The Food Standards Agency issued a warning yesterday, to stop washing raw chicken. In the hope it will reduce the risk of contracting campylobacter, a dangerous form of food poisoning. Figures show that 44% of people wash chicken before cooking it. This practice can increase the risk of spreading campylobacter bacteria onto hands, clothes, work surfaces and cooking equipment.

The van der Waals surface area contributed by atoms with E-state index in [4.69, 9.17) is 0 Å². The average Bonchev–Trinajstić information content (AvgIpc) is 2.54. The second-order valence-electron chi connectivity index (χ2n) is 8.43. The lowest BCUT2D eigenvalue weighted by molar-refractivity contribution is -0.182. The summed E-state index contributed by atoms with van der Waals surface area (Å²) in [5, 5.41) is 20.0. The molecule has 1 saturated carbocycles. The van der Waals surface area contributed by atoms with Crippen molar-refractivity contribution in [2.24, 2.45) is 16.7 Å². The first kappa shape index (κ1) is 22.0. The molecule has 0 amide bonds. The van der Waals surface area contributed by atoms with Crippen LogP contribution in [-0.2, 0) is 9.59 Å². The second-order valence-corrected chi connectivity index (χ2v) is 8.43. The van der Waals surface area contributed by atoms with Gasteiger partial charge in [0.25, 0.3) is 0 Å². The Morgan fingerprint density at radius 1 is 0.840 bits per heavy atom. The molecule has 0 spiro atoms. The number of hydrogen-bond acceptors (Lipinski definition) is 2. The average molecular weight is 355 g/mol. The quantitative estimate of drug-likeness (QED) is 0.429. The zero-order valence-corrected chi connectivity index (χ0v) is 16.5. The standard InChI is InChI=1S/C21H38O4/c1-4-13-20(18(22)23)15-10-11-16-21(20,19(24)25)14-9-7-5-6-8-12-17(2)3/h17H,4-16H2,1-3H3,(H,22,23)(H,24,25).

Affecting an estimated 280,000 people a year, campylobacter is the most common form of food poisoning in the UK. At worst, it can kill. Although in most cases it can lead to abdominal pain, severe diarrhoea and vomiting. Those most at risk are older people, and children under five.
To prevent yourself from contracting campylobacter, not only should you stop washing your chicken before you cook it, but also make sure you regularly wash your hands with anti-bacterial soap, and all utensils and surfaces that have come in to contact with it.
Article compiled by: Laura Pay-Savage